The Girl With the Novocaine Lip

When I was a kid in the ‘60s there was a science-fiction horror show called THE OUTER LIMITS (Stephen King has since called it “the best show of its kind ever on TV”).  One of the episodes was entitled “The Guests.”  It was about a drifter who stumbles into an old Victorian house where the residents never grow old.  If they try to leave, they age rapidly and turn to dust.  One of the “guests” is a Norma Desmond-like silent film actress who pathetically clings to the idea she’s still a star.  In one particular scene, she slithers over to the drifter, gives him a peck on the lips, and says, “I had to do that.  It was my madcap heart.”  There’s a slight pause.  Then, “’My Madcap Heart’ was the name of my first bad picture.  Did you think I was sincere?”  At that moment I became smitten with Gloria Grahame.

Going back a few more years, to the late ‘40s and ‘50s: a style of film emerged in Hollywood that is today called “film noir” (“noir” being French for “dark”).  These films were much more downbeat and cynical than the buoyant adventures, musicals, and romances that proliferated until the end of WW2.  They were B&W crime pictures that usually featured a hard-boiled detective and a tough, sassy “dame.”  The cameras made heavy use of shadows, cigarette smoke, rain-soaked city streets, and train yards.  Most film noirs were low-budget ‘B’ movies featuring actors generally unrecognized today except by hardcore film buffs.  A few ‘A’ movies included DOUBLE INDEMNITY (Barbara Stanwyck), THE BIG SLEEP (Bogart and Bacall), and TOUCH OF EVIL (Orson Welles).  If you’ve ever seen Leslie Nielsen in the hilarious NAKED GUN series, well, film noir is what those comedies are spoofing.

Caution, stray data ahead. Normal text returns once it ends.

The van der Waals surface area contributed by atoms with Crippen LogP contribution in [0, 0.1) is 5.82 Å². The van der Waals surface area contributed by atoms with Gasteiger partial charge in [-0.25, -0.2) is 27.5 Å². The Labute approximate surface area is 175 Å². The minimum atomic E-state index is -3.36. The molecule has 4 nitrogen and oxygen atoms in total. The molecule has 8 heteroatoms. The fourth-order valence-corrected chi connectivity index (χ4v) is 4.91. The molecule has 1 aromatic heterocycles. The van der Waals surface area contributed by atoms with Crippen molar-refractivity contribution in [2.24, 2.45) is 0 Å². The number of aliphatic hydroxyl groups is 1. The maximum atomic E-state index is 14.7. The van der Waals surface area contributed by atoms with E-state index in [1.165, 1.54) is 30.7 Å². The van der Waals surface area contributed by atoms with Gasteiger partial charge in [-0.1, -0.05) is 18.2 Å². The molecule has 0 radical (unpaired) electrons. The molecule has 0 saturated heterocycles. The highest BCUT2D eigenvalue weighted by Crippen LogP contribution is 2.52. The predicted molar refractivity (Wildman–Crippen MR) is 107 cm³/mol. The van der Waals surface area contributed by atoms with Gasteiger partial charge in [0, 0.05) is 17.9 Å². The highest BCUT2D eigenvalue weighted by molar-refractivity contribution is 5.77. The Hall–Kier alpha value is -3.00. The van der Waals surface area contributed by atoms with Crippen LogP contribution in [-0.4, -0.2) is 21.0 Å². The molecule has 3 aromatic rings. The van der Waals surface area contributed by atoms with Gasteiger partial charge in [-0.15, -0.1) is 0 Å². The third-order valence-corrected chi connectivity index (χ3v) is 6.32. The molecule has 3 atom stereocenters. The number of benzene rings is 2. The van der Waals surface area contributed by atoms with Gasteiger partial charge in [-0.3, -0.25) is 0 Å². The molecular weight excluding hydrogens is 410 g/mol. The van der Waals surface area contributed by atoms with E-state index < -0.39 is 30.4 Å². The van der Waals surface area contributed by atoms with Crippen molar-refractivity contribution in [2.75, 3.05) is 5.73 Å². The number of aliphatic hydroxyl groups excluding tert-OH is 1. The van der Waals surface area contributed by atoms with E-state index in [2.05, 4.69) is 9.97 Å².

Mention the name Gloria Grahame to any male film noir buff and he’ll hyperventilate and gush “Ahhh yes…the girl with the novocaine lip!”  Grahame is today considered one of the queens of film noir.  She only made about eight noirs, but they are some of the best and most beloved of the genre.  Grahame was somewhat ahead of her time.  Her looks and acting had a sleaziness closer to today’s femme fatales.  There was always a hint of the forbidden about her.  I’ll put it bluntly: she oozed sex.

She also made a number of movies outside of film noir.  Her most visible roles were as town flirt Violet Bick in the Christmas classic IT’S A WONDERFUL LIFE starring Jimmy Stewart; and as plucky Ado Annie Carnes in the film version of OKLAHOMA!  The last-named was made in 1955 and is responsible for driving Grahame’s movie career to a halt.  Not so much because she was tone deaf, couldn’t sing, and was miscast in a family musical, but because her truculent behavior (she crushed the cowboy hat of a co-star) pissed off everyone on the set.  The word went out that Grahame was “difficult,” and producers and directors stayed away.